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📄 Contents

  1. Safari
  2. You Can Make Flash Work: At Least Almost
  3. Social Media with the iPhone
This chapter is from the book

You Can Make Flash Work: At Least Almost

If you really cannot live without displaying Flash video, you should take a look at the Skyfire Browser for the iPhone. This app costs $2.99 and solves the problem by converting a Flash video on a server. You then get a video back that the iPhone can play.

This does not work with all sites yet, but you can check on the provider’s server ( to see whether a specific site is supported.

The Safari Function Bar

When you open the Safari app, you will see this:


When you first start Safari, the screen is still almost empty.

To demonstrate the basic functions of Safari, let’s first go to a website.

Surfing the Internet

Tap the address line at the very top with your finger. The keyboard appears, and you can now type the web address. As an example, we will go to the Apple website at Enter this link and then tap Go to go there.


Enter the desired address in the address line.

If you have previously visited a website with a similar address, you will get suggestions. To accept one of these suggestions, tap it to open the corresponding page. Either way, you go to the page and will see the contents in an overview.

You already know the address line (1). Next to it (2), you can see an input mask with which you can start a Google search directly. The main section (3) displays the website itself. With the two arrow keys (4), you can navigate between the pages you have already visited in this window, back and forward. The arrow with the little box (5) enables you to do other things with the website. (More on this later.) The book (6) takes you to your bookmarks, and at the far right (7) you can see the icon for working with several Safari windows.

Here is a tip right at the beginning that you will probably use quite often: Regardless of how far down you have scrolled on a web page, there is always a shortcut back to the top that saves all the hassle of manual scrolling upward. Simply tap the bar with the time displayed at the top of the screen. This takes you back to the top of the web page, and you can also enter a new address. You can use the same trick to display the address line again if Safari has hidden it for reasons of clarity.

Navigating Backward and Forward in Safari

In our example, the two arrow keys are not yet available and therefore grayed out. The reason is that there are not yet any other pages to which you can go back or forward. Once you have spent some time surfing web pages, it’s a different story.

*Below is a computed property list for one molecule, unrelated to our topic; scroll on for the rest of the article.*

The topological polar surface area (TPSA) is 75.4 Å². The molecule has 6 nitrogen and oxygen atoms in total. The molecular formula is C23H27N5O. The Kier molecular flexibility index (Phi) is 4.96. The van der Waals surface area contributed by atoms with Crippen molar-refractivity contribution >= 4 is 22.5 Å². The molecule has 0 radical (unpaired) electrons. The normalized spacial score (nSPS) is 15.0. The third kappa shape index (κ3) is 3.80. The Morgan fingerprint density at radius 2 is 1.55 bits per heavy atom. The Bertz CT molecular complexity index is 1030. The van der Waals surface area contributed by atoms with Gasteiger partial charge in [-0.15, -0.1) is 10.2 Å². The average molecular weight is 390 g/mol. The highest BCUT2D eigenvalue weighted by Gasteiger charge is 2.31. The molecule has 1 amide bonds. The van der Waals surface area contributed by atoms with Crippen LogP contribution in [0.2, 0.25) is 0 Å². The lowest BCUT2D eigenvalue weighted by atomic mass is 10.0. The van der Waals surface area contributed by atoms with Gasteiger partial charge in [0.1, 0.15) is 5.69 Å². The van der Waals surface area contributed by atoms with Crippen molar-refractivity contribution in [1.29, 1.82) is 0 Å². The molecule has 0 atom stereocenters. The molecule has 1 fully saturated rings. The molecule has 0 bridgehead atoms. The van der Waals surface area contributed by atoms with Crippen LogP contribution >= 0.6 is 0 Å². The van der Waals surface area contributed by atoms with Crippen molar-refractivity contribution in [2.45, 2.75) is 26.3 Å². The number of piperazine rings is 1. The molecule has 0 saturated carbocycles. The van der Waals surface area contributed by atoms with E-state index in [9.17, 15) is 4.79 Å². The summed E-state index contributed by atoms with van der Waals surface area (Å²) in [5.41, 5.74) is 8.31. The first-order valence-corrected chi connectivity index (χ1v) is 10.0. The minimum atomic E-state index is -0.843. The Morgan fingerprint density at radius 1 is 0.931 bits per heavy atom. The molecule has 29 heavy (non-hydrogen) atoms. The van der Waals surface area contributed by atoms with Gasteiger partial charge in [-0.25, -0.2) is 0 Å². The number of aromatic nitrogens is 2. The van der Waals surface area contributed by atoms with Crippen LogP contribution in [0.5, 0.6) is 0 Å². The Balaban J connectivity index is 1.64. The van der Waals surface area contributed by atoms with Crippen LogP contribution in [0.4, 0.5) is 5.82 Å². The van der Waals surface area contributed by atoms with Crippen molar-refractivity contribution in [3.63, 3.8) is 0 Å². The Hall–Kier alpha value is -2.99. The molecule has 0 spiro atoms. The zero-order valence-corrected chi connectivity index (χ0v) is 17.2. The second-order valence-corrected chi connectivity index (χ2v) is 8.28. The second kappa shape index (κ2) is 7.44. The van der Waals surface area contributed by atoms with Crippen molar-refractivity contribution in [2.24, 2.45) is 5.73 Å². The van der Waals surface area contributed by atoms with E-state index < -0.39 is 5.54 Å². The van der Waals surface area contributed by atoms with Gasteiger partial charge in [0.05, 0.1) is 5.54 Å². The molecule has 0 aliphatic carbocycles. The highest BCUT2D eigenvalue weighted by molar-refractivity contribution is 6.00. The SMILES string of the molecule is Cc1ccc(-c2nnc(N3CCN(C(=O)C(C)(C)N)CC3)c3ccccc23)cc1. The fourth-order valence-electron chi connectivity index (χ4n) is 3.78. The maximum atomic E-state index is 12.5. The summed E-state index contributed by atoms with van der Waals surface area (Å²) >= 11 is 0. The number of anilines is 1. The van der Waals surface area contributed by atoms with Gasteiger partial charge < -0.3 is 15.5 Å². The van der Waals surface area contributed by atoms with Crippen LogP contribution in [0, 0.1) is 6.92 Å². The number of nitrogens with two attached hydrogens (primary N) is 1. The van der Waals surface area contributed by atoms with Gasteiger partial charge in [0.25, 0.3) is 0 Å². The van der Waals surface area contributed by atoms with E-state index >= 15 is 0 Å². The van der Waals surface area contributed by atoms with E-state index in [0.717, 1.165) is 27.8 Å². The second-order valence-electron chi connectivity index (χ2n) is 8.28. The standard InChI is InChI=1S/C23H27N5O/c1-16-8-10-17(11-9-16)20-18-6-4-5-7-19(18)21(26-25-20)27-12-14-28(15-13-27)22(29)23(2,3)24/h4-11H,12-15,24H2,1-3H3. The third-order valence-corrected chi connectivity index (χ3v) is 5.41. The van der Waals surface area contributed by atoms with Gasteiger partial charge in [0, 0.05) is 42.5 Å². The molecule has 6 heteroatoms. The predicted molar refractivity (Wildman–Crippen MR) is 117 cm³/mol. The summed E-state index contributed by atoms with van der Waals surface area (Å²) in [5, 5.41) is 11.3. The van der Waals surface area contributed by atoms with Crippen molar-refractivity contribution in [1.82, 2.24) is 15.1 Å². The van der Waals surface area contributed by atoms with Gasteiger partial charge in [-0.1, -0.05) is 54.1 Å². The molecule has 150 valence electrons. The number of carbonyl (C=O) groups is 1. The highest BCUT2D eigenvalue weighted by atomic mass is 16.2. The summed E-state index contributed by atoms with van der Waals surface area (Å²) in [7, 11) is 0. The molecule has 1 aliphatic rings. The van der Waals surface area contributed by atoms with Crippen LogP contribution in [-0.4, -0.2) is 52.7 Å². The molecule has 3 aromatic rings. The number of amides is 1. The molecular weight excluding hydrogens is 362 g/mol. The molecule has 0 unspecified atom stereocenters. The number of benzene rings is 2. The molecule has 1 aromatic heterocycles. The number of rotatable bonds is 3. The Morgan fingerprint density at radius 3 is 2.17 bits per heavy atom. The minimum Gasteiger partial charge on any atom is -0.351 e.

The arrow pointing to the left takes you back one page, and the arrow pointing to the right takes you forward one page. You can use the arrows to move comfortably through the entire history of your web exploration.

Do More with Web Pages

Each page you visit can be reused in various ways. You get the list of available options by tapping the arrow with the box in the Safari function bar.


These are the available options if you want to do other things with the currently active web page.

You can create a bookmark via which you can quickly access the web page again later. To read an article later, you can add it to the Reading List with Add to Reading List. Apart from the bookmarks, you can also easily retrieve a page later if you select Add to Home Screen. This creates an icon on the Home screen, which looks like an app but creates a link to the website.


This looks like an app, but it’s a link that you can put on your Home screen.

If you tap Mail Link to this Page, the Mail app opens and automatically creates a new mail containing the link. You just need to enter the e-mail address, and off the link goes.


You can also send a link via Mail.

The last two items allow you to inform the readers of your Twitter page of the link via a tweet. Right at the end you can also print the page via AirPrint.

Opening Multiple Pages with Windows and Tabs

With Safari on your iPhone, you can also work with multiple browser windows. Manage your windows by tapping the icon on the far right of the function bar.

If you already have several open pages, you can switch between them by swiping left or right. New Page opens another browser window, and Done takes you back to the website. By the way, you can open a maximum of eight web pages at the same time. Any more than that, and you have to close one page first before you can open another one.

You can also close a page by tapping the little x at the top left. You can delete any page. But once you have deleted the last page with any content, you will be back at an empty page.


To close a Safari window, tap the x at the top left.

Opening or Checking Links Within Web Pages

If you find a link on a web page and you do not just want to open the link, tap it and leave your finger on the screen.